Only we two and four men from the night shift who couldn't get
home were on hand to try to clear the 300-foot alley of snow so that
the heating oil trucks could get out and deliver their much-needed
fuel. But there was nowhere to put the snow. Besides, the big end
loader was buried in a drift at the other end of the alley.
[to top of second column]
My dad was always the thinker, and he came up with an idea that
went straight into company legend.
Ice back then came in 400-pound blocks that were cut into chunks
and then into slabs and then into cubes, using hot water running
through beryllium rods. That meant that we had several huge water
boilers to make sure the tubes never went cold and stopped the
Dad had us find all the hose we could in the factory, and there
was a lot, as we used hoses to wash the trucks. It was quicker to
walk the truck line than drive each truck up to a spot for a
scrubbing down, so we had tons of rubber hose.
My dad put a piece of conduit into the ends of two separate hoses
and then flattened the ends with a hammer to make them like a power
That was the plan. There were two sewer grates in the alley and
we were going to melt the snow down the middle till we found the
grates. Then we would branch out and start working on melting all
the snow in the alley, letting the water run into the sewer.
It was a surreal job as the very hot water really did cut through
the snow, but before long we were like coal miners, as we actually
were walking along digging tunnels in the snow.
When we hit the sewers, we were sure the idea would work, but we
were also sure it would take a very long time.
As three of us took turns manning the two hoses, two others with
my dad clawed through the back entrance and freed the end loader to
begin scooping up a shovelful of snow at a time and clearing the
back dock for loading the oil trucks. It was obvious it would be a
long time before they would be able to help us clear the alley.
It was one of those times when you go somewhere else in your
mind. The solid white always in front of you made your mind go numb.
By midday, the night shift guys had to sleep, and they just curled
up in their clothes in the locker room. Dad and I were fresher and
we walked along slowly most of the night, spraying down the snow and
telling stories to each other. By then the old end loader had broken
down after a half-day of constant use.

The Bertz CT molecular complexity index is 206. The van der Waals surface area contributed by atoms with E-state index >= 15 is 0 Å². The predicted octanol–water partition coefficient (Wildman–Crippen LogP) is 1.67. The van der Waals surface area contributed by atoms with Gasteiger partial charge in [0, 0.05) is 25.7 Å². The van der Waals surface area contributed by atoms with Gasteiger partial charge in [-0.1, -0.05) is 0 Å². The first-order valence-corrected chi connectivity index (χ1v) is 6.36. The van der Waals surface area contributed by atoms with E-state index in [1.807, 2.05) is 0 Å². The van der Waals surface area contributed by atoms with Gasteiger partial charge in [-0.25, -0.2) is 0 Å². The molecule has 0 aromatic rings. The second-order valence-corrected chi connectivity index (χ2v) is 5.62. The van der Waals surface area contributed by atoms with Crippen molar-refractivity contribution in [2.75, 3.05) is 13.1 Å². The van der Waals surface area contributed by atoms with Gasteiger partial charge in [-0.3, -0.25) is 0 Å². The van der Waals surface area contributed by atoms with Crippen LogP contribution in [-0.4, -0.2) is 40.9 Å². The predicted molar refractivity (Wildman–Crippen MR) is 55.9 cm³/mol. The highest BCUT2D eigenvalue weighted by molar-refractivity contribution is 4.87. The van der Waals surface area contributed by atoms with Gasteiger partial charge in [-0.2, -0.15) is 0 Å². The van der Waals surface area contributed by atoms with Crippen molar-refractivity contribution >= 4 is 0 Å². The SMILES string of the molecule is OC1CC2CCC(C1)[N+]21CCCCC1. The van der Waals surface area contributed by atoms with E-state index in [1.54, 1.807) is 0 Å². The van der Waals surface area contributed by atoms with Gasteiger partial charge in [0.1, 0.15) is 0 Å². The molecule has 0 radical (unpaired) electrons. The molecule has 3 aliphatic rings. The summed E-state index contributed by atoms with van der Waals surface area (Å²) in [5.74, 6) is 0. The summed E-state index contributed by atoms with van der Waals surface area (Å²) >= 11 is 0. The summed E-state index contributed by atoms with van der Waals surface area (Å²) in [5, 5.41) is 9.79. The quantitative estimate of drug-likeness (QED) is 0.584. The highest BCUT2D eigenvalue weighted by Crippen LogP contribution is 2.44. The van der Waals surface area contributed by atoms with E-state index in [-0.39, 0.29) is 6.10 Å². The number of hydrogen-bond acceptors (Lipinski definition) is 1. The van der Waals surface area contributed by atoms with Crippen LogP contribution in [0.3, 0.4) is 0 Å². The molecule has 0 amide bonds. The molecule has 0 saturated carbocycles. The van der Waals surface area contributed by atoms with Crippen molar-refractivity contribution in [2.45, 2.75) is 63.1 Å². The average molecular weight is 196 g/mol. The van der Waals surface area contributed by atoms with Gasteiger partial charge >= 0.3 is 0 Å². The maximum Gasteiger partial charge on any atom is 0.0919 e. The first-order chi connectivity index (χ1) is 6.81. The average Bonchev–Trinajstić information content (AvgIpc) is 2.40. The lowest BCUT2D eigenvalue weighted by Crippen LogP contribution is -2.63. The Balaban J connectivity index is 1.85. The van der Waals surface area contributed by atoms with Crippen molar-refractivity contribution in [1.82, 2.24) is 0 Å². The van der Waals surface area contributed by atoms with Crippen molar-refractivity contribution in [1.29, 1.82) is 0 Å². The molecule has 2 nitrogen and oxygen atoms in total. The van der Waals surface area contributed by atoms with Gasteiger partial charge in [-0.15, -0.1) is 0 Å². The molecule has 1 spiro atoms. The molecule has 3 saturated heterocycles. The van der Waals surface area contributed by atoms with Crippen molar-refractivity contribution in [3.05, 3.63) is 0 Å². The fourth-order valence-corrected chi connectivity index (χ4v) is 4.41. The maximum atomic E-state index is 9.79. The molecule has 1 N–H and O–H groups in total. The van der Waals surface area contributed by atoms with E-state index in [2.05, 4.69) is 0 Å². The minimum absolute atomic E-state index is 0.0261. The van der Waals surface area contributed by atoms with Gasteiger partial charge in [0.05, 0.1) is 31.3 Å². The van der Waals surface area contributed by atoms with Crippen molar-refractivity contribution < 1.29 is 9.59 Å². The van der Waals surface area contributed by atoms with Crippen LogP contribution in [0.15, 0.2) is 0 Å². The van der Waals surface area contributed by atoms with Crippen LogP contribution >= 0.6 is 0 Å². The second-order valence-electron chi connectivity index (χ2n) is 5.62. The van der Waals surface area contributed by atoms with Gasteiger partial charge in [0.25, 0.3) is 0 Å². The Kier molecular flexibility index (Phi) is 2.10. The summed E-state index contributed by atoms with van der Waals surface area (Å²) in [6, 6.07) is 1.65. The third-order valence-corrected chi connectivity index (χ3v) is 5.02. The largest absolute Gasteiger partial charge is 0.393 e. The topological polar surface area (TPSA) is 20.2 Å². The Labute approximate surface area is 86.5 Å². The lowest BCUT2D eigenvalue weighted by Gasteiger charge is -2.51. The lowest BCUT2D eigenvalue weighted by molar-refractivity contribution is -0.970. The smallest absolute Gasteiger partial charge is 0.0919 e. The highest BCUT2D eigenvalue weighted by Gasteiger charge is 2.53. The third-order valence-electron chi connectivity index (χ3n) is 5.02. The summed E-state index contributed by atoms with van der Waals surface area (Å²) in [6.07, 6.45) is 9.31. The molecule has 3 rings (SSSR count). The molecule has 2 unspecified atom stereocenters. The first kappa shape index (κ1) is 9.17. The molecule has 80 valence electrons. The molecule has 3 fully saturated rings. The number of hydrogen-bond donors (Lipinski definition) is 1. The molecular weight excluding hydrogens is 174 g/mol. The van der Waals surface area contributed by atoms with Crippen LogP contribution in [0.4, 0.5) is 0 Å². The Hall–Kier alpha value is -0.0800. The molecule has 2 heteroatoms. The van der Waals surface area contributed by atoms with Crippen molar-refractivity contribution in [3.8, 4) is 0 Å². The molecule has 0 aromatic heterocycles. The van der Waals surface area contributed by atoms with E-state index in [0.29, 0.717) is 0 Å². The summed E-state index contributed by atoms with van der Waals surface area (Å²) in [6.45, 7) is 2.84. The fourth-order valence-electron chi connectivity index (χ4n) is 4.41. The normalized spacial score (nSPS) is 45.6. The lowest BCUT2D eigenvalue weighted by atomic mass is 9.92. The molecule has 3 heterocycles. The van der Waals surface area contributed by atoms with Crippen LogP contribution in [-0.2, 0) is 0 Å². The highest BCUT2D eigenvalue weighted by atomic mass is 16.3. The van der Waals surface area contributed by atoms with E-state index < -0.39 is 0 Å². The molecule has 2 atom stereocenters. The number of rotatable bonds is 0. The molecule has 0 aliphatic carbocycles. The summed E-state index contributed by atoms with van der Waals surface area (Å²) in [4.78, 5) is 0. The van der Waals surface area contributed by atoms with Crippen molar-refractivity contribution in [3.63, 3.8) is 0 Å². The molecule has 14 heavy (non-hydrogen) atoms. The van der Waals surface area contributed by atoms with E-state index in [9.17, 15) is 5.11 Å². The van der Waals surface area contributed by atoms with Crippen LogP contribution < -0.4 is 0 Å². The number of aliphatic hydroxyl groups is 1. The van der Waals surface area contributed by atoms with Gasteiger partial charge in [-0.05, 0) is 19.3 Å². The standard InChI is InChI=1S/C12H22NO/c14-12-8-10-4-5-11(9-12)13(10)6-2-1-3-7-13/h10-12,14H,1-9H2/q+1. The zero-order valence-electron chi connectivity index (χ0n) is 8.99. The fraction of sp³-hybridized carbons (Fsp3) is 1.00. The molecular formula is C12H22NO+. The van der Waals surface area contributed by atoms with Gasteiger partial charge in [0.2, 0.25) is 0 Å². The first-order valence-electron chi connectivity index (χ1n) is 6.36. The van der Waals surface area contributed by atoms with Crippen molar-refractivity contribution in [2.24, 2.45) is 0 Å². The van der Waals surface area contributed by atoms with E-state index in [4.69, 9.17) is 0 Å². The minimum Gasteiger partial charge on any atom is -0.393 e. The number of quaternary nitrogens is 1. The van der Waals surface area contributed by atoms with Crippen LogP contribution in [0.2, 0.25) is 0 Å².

I never did get to ask my dad before he died, but I think I
learned more about him that very strange night than I did all the
years I knew him. I wonder if he would say the same thing about me.
In the middle of the night we were relieved, but I don't think
either of us slept much. I do recall being up and having coffee with
the guys before dawn.
As all of this was going on, the city was trying to get back to
normalcy. Streets were starting to open and thousands of cars had
been towed to city parks, waiting for an owner to claim them.
I remember being sent to a nearby grocery store to get some food
for everyone, and it was like a scene in an apocalyptic,
Armageddon-type movie. The shelves were almost completely bare and
there were items strewn on the floors. It seems everyone had
panicked and decided food might become scarce since there weren't
going to be any deliveries for a while. And on that first day, the
feeling was it might be days before city life would return to
Meat counters were empty, canned goods were few, and the area
where milk and juices would have been didn't have a pint of
I did find a few cans of beans and some jarred sausages, but that
was about it. I do remember the store owner at the checkout looking
worn and tired. He was telling another regular customer that he had
stayed open all night since he couldn't get home anyway. He shook
his head as he said that people on foot had streamed in all night
and bought anything they could carry home.
Late that afternoon of the second day after the storm, the owner
of the company finally made it in to work, and with perfect timing a
fuel oil truck drove down the alley on its way to deliver oil as he
It was 40 years ago, but I will never forget the look on his
face. From the front gate all the way back to the oil depot, a full
600 feet, the ground was perfectly clear of snow. A great deal of it
He came up to all of us, now into either a 32- or 40-hour shift,
and said it was the most remarkable thing he had ever seen. To this
day I still agree with him on that.
There might be other snowstorms in my life. But there will only
be one great snow, and it was in January 1967.
All these other snowstorms are just flurries.
Logan County residents: Do you have a great snow story to tell? Send
firstname.lastname@example.org or call 737-3979.